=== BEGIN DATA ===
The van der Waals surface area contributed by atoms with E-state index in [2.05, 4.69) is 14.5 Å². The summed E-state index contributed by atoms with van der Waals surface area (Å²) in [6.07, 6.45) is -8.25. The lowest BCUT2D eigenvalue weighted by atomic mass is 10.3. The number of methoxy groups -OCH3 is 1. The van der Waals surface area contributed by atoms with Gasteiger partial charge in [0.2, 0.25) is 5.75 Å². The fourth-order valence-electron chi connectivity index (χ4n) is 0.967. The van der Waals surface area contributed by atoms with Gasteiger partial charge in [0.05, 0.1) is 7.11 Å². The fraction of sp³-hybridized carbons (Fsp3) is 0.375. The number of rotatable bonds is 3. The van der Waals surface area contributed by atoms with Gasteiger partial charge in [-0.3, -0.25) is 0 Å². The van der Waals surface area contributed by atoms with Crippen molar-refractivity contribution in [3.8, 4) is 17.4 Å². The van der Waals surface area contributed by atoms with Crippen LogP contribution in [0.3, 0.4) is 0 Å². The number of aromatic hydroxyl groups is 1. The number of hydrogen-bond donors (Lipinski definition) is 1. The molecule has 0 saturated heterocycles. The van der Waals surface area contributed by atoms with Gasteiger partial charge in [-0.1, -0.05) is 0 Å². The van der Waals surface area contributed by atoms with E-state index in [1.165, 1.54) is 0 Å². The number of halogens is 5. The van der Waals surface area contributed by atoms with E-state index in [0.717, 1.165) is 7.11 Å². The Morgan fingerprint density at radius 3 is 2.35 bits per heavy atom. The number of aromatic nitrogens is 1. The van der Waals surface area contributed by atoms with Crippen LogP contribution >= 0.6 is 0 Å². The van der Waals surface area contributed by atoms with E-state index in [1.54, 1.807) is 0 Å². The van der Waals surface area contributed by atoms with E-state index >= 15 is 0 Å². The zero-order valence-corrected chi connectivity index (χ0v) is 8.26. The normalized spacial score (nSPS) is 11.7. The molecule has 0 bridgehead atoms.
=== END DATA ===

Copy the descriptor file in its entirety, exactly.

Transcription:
The van der Waals surface area contributed by atoms with E-state index in [2.05, 4.69) is 14.5 Å². The summed E-state index contributed by atoms with van der Waals surface area (Å²) in [6.07, 6.45) is -8.25. The lowest BCUT2D eigenvalue weighted by atomic mass is 10.3. The number of methoxy groups -OCH3 is 1. The van der Waals surface area contributed by atoms with Gasteiger partial charge in [0.2, 0.25) is 5.75 Å². The fourth-order valence-electron chi connectivity index (χ4n) is 0.967. The van der Waals surface area contributed by atoms with Gasteiger partial charge in [0.05, 0.1) is 7.11 Å². The fraction of sp³-hybridized carbons (Fsp3) is 0.375. The number of rotatable bonds is 3. The van der Waals surface area contributed by atoms with Gasteiger partial charge in [-0.3, -0.25) is 0 Å². The van der Waals surface area contributed by atoms with Crippen molar-refractivity contribution in [3.8, 4) is 17.4 Å². The van der Waals surface area contributed by atoms with Crippen LogP contribution in [0.3, 0.4) is 0 Å². The number of aromatic hydroxyl groups is 1. The number of hydrogen-bond donors (Lipinski definition) is 1. The molecule has 0 saturated heterocycles. The van der Waals surface area contributed by atoms with Gasteiger partial charge in [-0.1, -0.05) is 0 Å². The van der Waals surface area contributed by atoms with E-state index in [1.165, 1.54) is 0 Å². The number of halogens is 5. The van der Waals surface area contributed by atoms with E-state index in [0.717, 1.165) is 7.11 Å². The Morgan fingerprint density at radius 3 is 2.35 bits per heavy atom. The number of aromatic nitrogens is 1. The van der Waals surface area contributed by atoms with Crippen LogP contribution >= 0.6 is 0 Å². The van der Waals surface area contributed by atoms with E-state index in [1.54, 1.807) is 0 Å². The van der Waals surface area contributed by atoms with E-state index >= 15 is 0 Å². The zero-order valence-corrected chi connectivity index (χ0v) is 8.26. The normalized spacial score (nSPS) is 11.7. The molecule has 0 bridgehead atoms.